For a time back in the 1970s, it was possible for interloping Americans to do something generations of marquesses and grasping British earls could only dream about. Those Americans – both students and their faculty and staff – could traipse around the rooms and 375-acre grounds of sprawling, magnificent Cliveden House in Buckinghamshire. The house, with its stunning gardens sweeping gently down from chalk hills to the Thames, was at the time being used as an overseas campus for Stanford University, and who knows what its American inhabitants knew of its 350-year history.
High-profile love affairs had been brokered in those gardens; rival courts had headquartered in those stately rooms; government-rocking scandals had begun around its swimming pool. Like so many great houses dotting the English countryside, Cliveden's calm, beautiful exterior belied its long and often uproarious past.
That past comes to life again in all its gaudy extravagance in The Mistresses of Cliveden by Natalie Livingstone, a look at centuries of life at Cliveden as told through the lives of five women who ruled the place at various stages in its long life, five chatelaines whose biographies Livingstone has combined into a marvelously readable story of Clivenden itself.
The story begins when George Villiers, Duke of Buckingham and childhood friend of King Charles II, saw and fell in love with the magnificent grounds of Cliveden in the 1660s. At the time, those grounds only housed a couple of small hunting lodges, but Buckingham was determined to make the place palatial.
He bought it from the Manfield family (keeping them on as stewards) and poured money into construction work over the next decade, with the main aim of creating an oversized trysting place for his mistress, Anna Maria Brudenell, whose husband, the Earl of Shrewsbury, he'd killed in a duel. Thus installed as the first chatelaine of Cliveden, Anna Maria ruled the house until the House of Lords ordered Buckingham to separate from her in 1674.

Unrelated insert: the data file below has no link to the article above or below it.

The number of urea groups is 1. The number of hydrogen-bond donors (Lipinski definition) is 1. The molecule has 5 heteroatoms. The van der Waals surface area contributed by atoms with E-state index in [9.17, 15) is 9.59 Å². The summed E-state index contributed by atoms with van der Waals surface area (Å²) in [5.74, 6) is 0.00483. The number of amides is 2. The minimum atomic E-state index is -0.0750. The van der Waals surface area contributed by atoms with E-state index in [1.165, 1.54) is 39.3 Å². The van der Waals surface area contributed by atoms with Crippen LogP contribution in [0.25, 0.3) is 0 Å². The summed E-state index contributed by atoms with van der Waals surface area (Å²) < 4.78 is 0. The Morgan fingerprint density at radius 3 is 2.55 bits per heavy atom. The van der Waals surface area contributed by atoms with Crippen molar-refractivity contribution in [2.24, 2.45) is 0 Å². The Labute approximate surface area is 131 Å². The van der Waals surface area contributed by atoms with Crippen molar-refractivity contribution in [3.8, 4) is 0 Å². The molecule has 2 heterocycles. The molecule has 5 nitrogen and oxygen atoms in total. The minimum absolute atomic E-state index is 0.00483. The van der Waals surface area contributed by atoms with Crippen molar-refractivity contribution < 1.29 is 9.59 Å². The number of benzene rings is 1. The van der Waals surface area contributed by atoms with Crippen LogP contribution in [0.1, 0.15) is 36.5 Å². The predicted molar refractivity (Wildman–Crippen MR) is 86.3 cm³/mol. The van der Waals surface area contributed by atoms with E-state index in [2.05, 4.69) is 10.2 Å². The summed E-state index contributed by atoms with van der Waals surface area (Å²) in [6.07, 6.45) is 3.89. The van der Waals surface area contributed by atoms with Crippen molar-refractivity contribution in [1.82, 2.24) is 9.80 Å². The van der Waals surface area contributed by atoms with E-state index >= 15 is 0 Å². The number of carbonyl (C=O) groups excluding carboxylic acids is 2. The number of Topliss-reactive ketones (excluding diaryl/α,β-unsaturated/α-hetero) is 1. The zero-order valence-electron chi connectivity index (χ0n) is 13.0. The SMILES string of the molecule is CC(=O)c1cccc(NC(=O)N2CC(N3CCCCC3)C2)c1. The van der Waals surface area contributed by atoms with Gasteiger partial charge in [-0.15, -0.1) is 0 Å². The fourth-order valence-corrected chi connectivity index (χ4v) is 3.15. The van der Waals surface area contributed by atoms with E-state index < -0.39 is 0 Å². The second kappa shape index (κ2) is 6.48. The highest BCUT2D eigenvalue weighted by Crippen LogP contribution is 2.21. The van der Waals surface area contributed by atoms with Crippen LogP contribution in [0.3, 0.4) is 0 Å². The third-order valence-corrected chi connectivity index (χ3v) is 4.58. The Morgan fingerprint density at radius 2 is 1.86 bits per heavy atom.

In 1696, the Earl of Orkney bought Cliveden, and his wife Elizabeth, who'd been a long-time mistress of King William III, came to be ruler of the estate, eventually employing the noted architect Thomas Archer to do extensive renovations that stretched until 1712. Seven years later, Princess Augusta of Saxe-Coburg, Livingstone's next subject, was born, and in 1736 she married Frederick, the son and heir of King George II.
Augusta, who had “never said a foolish thing nor done a disagreeable one since her arrival” according to Horace Walpole, added two aviaries and a flower garden to the grounds of Cliveden.Twenty years after she died, however, Clivenden burned down again in a catastrophic fire in 1795 and lay in picturesque ruins for two decades.
The task of restoring Cliveden to glory was taken up next by the fourth mistress of Livingstone's account, Harriet, Duchess of Sutherland. She was the granddaughter of the famed Georgiana, Duchess of Devonshire, and she and her husband, George Granville, the 2nd Duke of Sutherland, bought Cliveden in 1849 from George Warrander, who'd commissioned architect William Burn to do extensive work on the house – all of which came undone when Cliveden once more burned to the ground. This time, 1849, the house burned in a blaze so bright Queen Victoria could see it from Windsor five miles away. The Duchess, for whom Livingstone shows a quite clear affection (“Majesty came easy to Harriet,” she writes), was determined to rebuild.
The splendid inheritance of all that rebuilding eventually came into the charge of the fifth and last of Livingstone's chatelaines, Nancy Astor, who was “forthright and fierce” and who would later become the first woman to sit in Parliament. William Astor had given Cliveden to his son and daughter-in-law as a wedding present in 1906, and at the outbreak of the First World War, it was converted into a hospital for wounded soldiers, its glamor “for now, overlaid by the grit of modern war, the ornamental replaced by the functional.”
In the post-war years, the house played host to the Nancy Astor's infamous “Cliveden set,” and in 1963 it played a part in the “Profumo affair” that brought down the conservative government of the day. Even in Livingstone's boisterous account, however, it becomes obvious in these final pages that Cliveden has entered a relatively quiet old age.
The place was donated to the National Trust and is now a luxury hotel owned by Livingstone and her husband, who spend every day amidst the artful jumble of centuries, “where past and present are woven together: where 20th-century wiring runs underground along 16th-century tunnels, service bells from the 19th century hang from the wall above Wi-Fi boxes, and a swimming pool from the 1950s sits within a garden landscaped in the 1700s.”
Ballantine Books has given The Mistresses of Cliveden a suitably opulent design, with heavy-stock pages, rubricated chapter headings, and glorious full-color portraits of the five remarkable women who safeguarded a great house through fire, rebellion, plague, and war. Like Cliveden itself, it's nice to think those five have earned some peace and quiet at last.